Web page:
Japanese Hydrangeas By Rick Schoellhorn

This new group of hybrids offers different flower types and foliage color.

Hydrangeas form an integral part of the spring holidays.Many growers produce and are familiar with the common Hydrangea macrophyllahybrids, and some are also producing lace cap types for spring sales. However,there is a newer group of hybrids that have received little attention; thoseare the hybrids of H. macrophylla and H. serrata. These newer forms offerdifferent flower types and some foliage color options as well.

My experiences with the newer hybrids began back in 1998when my family reunion was held in Colorado. I went to the grocery store to buyflowers for our condominium and discovered a series of lace cap hydrangeas witha totally different flower form that I had never seen before. I have since seenthese hybrids in all shades of white, blue, mauve and pink. The impact of thesehybrids was so strong I packed the plants into my suitcase and brought themback to Florida as mementos, they are still living, though the colors havechanged with their establishment in the Florida landscape.

I made a similar discovery this past year during the holidayseason; I was searching for something other than a poinsettia to put around mytree. (Not that I have anything against poinsettias mind you, but it is just so”red” everywhere at that time of year.) Anyway . . . I was lookingfor a break from tradition when I stumbled into my local grocery store for aholiday beverage and discovered some of the new Japanese hydrangea hybrids ondisplay. Numerous thoughts crossed my mind including: “Is this a hydrangeaor a Clerodendrum? — how have I missed this development in breeding? — I’mtaking all of them,” and finally, “Is it red or white wine that goeswith pork?”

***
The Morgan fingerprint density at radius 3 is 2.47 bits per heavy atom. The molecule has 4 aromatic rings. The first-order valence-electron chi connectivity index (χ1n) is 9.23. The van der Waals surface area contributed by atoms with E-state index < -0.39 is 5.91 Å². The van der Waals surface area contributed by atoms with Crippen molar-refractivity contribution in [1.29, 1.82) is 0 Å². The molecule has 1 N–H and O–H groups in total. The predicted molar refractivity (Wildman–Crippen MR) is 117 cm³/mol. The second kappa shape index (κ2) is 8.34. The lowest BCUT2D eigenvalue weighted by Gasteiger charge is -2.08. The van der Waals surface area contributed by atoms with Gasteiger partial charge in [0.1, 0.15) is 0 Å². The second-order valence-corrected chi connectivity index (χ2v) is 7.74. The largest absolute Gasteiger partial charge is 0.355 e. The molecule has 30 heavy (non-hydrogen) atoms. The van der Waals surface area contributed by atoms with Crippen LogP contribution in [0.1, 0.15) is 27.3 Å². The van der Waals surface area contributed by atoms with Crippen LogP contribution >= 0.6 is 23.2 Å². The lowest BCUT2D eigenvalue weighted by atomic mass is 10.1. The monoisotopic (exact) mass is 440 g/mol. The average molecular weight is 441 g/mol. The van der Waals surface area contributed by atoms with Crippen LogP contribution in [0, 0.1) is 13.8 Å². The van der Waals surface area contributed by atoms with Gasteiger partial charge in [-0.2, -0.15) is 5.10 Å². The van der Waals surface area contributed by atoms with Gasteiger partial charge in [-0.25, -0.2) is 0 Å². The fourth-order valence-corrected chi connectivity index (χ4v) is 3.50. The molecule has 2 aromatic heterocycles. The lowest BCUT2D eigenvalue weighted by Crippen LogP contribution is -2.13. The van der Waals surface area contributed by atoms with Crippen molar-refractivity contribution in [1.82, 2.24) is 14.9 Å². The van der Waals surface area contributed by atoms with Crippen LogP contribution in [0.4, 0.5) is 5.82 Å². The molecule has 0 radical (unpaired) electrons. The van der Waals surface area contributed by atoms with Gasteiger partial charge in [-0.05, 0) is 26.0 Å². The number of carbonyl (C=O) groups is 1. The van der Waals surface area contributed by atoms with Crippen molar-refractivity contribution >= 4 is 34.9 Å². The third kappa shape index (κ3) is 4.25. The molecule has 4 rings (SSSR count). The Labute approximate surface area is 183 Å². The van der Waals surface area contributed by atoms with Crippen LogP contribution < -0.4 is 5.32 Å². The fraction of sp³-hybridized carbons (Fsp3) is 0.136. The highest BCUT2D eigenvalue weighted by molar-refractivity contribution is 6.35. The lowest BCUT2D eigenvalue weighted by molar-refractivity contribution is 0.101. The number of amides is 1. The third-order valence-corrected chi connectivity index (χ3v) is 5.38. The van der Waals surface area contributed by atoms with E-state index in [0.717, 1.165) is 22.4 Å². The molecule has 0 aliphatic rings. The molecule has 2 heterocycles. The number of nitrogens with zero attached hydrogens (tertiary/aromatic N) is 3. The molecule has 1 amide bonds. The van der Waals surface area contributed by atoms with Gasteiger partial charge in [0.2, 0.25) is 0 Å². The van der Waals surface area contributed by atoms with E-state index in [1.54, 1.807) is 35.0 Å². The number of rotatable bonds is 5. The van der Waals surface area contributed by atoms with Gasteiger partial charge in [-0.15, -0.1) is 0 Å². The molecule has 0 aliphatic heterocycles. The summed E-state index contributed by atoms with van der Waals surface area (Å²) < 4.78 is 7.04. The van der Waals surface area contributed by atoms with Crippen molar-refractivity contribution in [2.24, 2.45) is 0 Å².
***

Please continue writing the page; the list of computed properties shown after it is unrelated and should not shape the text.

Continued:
In the end, I did take every last one of the plants ondisplay, paid $19 a pop for the privilege and mixed them with ‘Carousel’poinsettias in front of a picture window. It was the closest thing to a classystatement I made in all of last year. So, though this article is abouthydrangeas , you really need to consider growing them as a winter crop as wellas Carousel and ‘Cortez Burgundy’ next year.

In both cases mentioned above,the hydrangeas I found came from a nursery called Hana BayFlowers marketed through Bay City Flower Co. in Half Moon Bay, Calif. I washoping to get a chance to visit Bay City on my Pack Trial trip butunfortunately couldn’t get there during business hours. Bay City offers bothfinished and pre-finished hydrangeas.

Japanese releases

These Japanese releases will change the way you view thiscrop, as they do not look like the old-fashioned, pompom forms, and while thefoliage is similar, the newer lace cap hybrids and star-shaped flowered formsare very unique. The effect is more graceful and more of a novelty than thestandard flowering forms. There is also a lot of color bending in the newcultivars, with more red tones and red tones blended into the traditionalwhite, pink and blue we think of when we think of florist hydrangeas. Thereason I wanted to raise awareness of these hybrids is two fold. First, as withmany flowering potted plants, hydrangeas have gotten locked into theEaster/Mother’s Day market and deserve more attention throughout the year.Secondly, the new cultivars offer retailers and wholesalers a great opportunityin novelty flowering crops with a higher profit margin.